Missouri Golf Mecca
Eight top designers, five courses, one resort
BY JOSH SENS — Spring 2018
From Springfield, Mo., drive about 50 miles south on U.S. Highway 65, through a green pastiche of cornfields and pasture, and the land around you begins to rumple. Pine-capped ridges rise into view. Roadside billboards point the way toward Branson, famous for its theaters and live music.
But you’re headed for a different kind of entertainment, in the craggy folds of the Ozarks about 10 miles south of Branson, at a destination whose owner is bent on developing the country’s next must-see golf retreat. That Big Cedar Lodge, an outdoorsy resort in an unassuming swath of the Show-Me State, could earn such an honor might seem unlikely. But so is the story of the man behind the plan. Johnny Morris, an up-from-nothing billionaire, grew up in this region, loving its wildness and never feeling an urge to leave it. At 69, he still resides here and remains true to his humble roots, which means he isn’t big on talking about himself. But a good deal about him is well-known.
In 1972, in his early 20s and earning a modest keep in the emerging sport of pro bass fishing, Morris had a bootstrapping business idea. Struck by the fact that average anglers couldn’t easily buy the equipment used on the tournament circuit, he started selling lures and bait from a counter in his father’s Springfield liquor store. He called his operation Bass Pro Shops, and though the space it filled was barely larger than a closet, it had enormous appeal. Like the fabled fish-that-got-away, the shop got bigger every year.
As Bass Pro Shops expanded — now more than 100 retail locations in the U.S. and Canada — Morris branched out into other business interests. Among his acquisitions: Big Cedar Lodge, which had gone through other owners and iterations but held a place in Morris’ heart because he had hunted and fished in the surrounding wilderness as a kid.
When Morris bought the property in 1987, he looked at it as he looks at everything: through the lens of his love for the outdoors. The resort would be committed to conservation, its grounds a wonderland of unspoiled places where visitors could reconnect with nature. All manner of activities would be encouraged, so long as they involved getting out in the fresh air. At this juncture of the story, golf comes in.
Morris discovered the allure of golf the first time he walked a course as a young man. Golf transported people to stunning places, and left them there for hours in good companionship. In that way, it resembled fishing. Golf could be a celebration of the natural world — and Big Cedar could be a showcase for it.
*** [While in the area, visit another showcase from Johnny Morris, the Wonders of Wildlife National Museum and Aquarium in Springfield.] ***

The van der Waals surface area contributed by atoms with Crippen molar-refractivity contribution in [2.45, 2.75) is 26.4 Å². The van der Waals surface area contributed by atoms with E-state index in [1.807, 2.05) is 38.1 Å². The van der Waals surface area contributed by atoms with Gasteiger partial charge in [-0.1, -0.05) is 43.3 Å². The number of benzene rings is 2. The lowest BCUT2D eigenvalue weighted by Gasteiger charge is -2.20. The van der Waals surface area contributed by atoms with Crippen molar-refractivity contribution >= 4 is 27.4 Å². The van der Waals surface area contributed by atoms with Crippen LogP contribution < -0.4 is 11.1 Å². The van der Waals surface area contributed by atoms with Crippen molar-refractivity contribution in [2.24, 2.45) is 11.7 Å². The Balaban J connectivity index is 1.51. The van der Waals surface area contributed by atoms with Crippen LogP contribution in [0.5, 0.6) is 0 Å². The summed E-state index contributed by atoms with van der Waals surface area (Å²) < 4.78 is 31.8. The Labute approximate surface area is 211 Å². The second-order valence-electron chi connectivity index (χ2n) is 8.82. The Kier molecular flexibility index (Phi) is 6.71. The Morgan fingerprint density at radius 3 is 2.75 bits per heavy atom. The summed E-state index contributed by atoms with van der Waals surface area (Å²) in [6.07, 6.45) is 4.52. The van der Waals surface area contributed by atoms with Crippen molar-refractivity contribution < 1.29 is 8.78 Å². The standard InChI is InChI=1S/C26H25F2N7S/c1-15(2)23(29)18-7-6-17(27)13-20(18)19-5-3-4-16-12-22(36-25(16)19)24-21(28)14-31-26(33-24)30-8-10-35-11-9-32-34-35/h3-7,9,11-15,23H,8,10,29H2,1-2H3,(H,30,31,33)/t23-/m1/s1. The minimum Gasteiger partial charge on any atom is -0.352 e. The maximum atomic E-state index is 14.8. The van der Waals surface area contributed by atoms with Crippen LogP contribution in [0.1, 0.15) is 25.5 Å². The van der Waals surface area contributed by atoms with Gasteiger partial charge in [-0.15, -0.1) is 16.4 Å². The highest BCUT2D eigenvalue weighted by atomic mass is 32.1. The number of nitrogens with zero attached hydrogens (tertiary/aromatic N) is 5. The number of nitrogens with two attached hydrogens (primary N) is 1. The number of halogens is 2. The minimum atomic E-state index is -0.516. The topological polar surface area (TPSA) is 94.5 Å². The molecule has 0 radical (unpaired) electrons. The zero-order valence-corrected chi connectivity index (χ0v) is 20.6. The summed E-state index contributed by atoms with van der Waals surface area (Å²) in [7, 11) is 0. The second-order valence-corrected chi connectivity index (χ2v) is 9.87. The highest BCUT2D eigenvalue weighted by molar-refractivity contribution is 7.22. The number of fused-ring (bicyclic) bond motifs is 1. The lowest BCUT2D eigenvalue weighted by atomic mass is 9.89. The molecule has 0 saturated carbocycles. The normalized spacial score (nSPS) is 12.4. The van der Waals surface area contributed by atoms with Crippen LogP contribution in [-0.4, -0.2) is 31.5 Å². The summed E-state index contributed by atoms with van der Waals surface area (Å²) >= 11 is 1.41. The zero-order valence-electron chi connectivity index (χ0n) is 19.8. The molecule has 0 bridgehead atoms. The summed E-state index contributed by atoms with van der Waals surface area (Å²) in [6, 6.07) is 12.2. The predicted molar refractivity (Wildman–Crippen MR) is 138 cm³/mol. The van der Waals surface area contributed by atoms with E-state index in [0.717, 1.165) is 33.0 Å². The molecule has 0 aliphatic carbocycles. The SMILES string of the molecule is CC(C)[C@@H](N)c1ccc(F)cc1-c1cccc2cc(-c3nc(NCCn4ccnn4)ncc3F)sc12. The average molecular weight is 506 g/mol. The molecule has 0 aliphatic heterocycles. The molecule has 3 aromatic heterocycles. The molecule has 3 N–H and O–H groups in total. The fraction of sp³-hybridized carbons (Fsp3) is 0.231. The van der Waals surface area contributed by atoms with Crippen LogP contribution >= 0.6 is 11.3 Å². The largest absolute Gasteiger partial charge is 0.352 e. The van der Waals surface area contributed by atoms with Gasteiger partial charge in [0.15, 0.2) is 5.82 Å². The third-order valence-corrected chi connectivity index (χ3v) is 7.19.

“Everything Johnny has done out here is driven by his love of the Ozarks and his eagerness to share it with the world,” says Steve Friedlander, Big Cedar’s vice president of golf. “How do you get people outside, experiencing and appreciating the beauty of this area? One way is by creating the world’s next great golf destination. That’s what Johnny is out to do.”
To bring his vision into being, Morris has done a lot of his own heavy lifting. But he has also enlisted help from several of the game’s most prominent figures. Tom Fazio, Jack Nicklaus, and Gary Player have all designed courses at Big Cedar, and Arnold Palmer built a world-class practice facility. Every spring the resort also hosts the Bass Pro Shops Legends of Golf, a popular team event on the PGA Tour Champions circuit. That’s a lot, but there’s more to come.
Tom Watson has crafted a putting course set to open by fall. (In 2015, a sinkhole claimed the first one he designed for Big Cedar.) An 18-hole layout by Bill Coore and Ben Crenshaw is slated to open in September. Then, another blockbuster will follow a year or so later: the first fully public course designed by Tiger Woods. No wonder the buzz. Read on for a closer look at the courses. bigcedar.com
New to Play
The Mountain Top Course
In a game working hard to become more inclusive, design trends point toward family-friendly fun. This 13-hole, par-3 course by Gary Player, which opened last August, fits that bill with expansive tees but no tee markers, which means you can peg each hole from anywhere you please. Played from the front of the boxes, the course is wonderfully forgiving (you’ll need little more than a wedge and a putter); but stretched to its full distance, it’s an engaging challenge for anyone, all the more so because you’re free to attack the greens from various angles. The views of the Ozarks astound. But so do the sights on the course itself, a walking-only layout with good reason. You’ll want to stroll the metal bridge that winds through ancient limestone outcrops, bringing you around and up to the elevated 10th tee. Another uphill walk awaits on the closing 13th hole, and it’s a good one, taking you to a multitiered green in a natural amphitheater just below the clubhouse. Depending on the quality of your shot, expect applause — or friendly heckling — from those watching from above.
Fun fact: A natural history buff with an eye for detail, Morris helped conceive the winding metal footbridge that takes a snaking route between the third green and fourth tee. The rock formations on either side of you date back more than 300 million years.